Polycaprolactone (PCL) is gaining popularity in the field of tissue engineering due to its non‐toxic degradation byproducts and low-cost manufacturing method. It is also a markedly hydrophobic material, leading to subotopmal cell‐material interactions. Our study  aims to chemically modify electrospun PCL fibers to promote cell attachment, proliferation and extra cellular matrix (ECM) formation. This research project examines a two‐step modificaon technique to chemically and physically modify the surface of PCL  to increase cell‐material interacon and surface roughness respecvely. The first step ulizes sodium hydroxide (NaOH) to increase surface roughness with improved cell‐material interacons. Our preliminary results have shown decreased contact angle  and increased surface roughness with NaOH‐treated PCL fibers.  Second step is to immobilize a common pepde sequence that is  present in ECM of fibroblast cell by covalently aaching it to the PCL surface. Changes in the PCL fiber surface topography, hydrophilicity and chemistry will be evaluated using atomic force microscopy (AFM), contact angle measurement, x‐ray photoelectron  spectroscopy (XPS) and infrared spectroscopy (IR) respecvely. Human periodontal ligament fibroblast (HPDLF) cells will be seeded on the PCL fibers and their growth and proliferaon will be characterized using confocal microscopy, DAPI staining, AlamarBlue® assay and live/dead viability assay. We ancipate increased fibroblast adhesion, proliferaon and matrix formaon on the  treated PCL fibers. The results will have important implications for the use of PCL fibers as scaffold materials in regenerating a variety of tissues.

Braided PCL

Braided PCL scaffold imaged under environmental scanning electron microscope

Novel Design of a Three‐Dimensional Biomimetic Nanofiber Scaffold: Applications in Ligament Tissue Engineering – Spring 2013 Newsletter

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Team Members: John Schoenbeck, Christopher Lach, Reem Daher‐Nahhas

Faculty Advisor : Dr. Yawen Li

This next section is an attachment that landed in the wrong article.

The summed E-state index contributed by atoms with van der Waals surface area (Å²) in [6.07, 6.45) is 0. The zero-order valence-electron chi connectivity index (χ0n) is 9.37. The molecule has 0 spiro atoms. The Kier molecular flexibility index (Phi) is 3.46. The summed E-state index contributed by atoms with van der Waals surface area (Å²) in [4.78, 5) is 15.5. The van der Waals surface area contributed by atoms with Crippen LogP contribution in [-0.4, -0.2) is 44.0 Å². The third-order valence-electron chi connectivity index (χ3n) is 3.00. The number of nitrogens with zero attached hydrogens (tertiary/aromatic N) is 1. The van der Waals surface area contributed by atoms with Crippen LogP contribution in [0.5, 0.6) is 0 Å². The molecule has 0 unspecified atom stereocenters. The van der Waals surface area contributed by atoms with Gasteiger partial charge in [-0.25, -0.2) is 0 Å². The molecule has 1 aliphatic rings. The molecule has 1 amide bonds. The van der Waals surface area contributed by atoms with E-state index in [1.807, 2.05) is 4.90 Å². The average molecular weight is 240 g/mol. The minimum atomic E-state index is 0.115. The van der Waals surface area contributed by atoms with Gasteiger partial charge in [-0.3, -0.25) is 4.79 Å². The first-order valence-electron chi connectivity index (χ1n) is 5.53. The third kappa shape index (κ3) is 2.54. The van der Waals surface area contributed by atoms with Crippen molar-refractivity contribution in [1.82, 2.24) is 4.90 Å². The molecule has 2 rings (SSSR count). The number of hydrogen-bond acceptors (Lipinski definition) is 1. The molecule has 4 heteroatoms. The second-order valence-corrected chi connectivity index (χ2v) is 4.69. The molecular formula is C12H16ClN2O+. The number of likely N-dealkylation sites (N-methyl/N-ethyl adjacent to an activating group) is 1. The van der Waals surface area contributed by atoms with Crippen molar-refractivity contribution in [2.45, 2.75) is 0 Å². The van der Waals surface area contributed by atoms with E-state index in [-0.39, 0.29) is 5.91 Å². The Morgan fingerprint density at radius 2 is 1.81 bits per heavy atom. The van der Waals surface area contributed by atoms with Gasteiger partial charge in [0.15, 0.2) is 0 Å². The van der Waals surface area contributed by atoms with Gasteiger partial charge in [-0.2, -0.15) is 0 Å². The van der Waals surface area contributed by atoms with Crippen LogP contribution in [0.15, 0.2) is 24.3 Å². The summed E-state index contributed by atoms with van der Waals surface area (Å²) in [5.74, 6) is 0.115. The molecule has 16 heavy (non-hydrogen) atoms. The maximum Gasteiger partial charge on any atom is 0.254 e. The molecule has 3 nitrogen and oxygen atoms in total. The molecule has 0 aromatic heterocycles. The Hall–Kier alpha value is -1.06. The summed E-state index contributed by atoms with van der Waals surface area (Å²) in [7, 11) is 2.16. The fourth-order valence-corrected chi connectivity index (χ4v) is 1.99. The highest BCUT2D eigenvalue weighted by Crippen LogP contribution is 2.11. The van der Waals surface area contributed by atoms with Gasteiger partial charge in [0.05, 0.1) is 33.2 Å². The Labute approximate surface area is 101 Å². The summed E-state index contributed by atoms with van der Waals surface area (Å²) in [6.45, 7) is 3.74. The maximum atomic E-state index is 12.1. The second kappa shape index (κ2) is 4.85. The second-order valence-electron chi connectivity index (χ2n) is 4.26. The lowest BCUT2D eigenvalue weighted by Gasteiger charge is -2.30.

A commonly injured ligament in young adults that leads to degenerative diseases such as osteoarthritis is the Anterior Cruciate  Ligament (ACL) of the knee. Tissue Engineering has taken numerous steps in the past decade towards developing in‐vitro grown  ssue gras for the replacement of diseased and damaged ligaments. Previous research has shown that three‐dimensionally  paerned electrospun poly(ε‐caprolactone, PCL) nanofibers hold vast potenal as a biodegradable scaffold material for ligament  ssue engineering. The purpose of this research is to establish and characterize a novel braided scaffold design for use in ligament ssue engineering applicaons. In this study, a second-order triple helix braid concept was designed to mimic the hierarchal structure of collagen found in nave ACL tissues. Structural properties were analyzed using environmental scanning electron microscopy (ESEM) and porosimetry. Mechanical properes were characterized via tensile failure tesng. Cell compatibility was  determined by analyzing statically cultured cell‐seeded scaffolds via Live/Dead and AlamarBlue assays. Data analysis yields several promising outcomes: The structure of the braided scaffold closely mimics the structure of nave collagen and contains pores  that provide an ideal environment for cell growth. The mechanical properes of the braid match the ACL properes from literature and exceed those of previously aempted 3D fiber designs. Braid samples also prove to be compable with ligament fibroblasts in short‐term culture. The experimental protocols developed for this research will enable future studies to rapidly develop  new fiber braiding paerns and characterize their viability as ssue engineering scaffolds.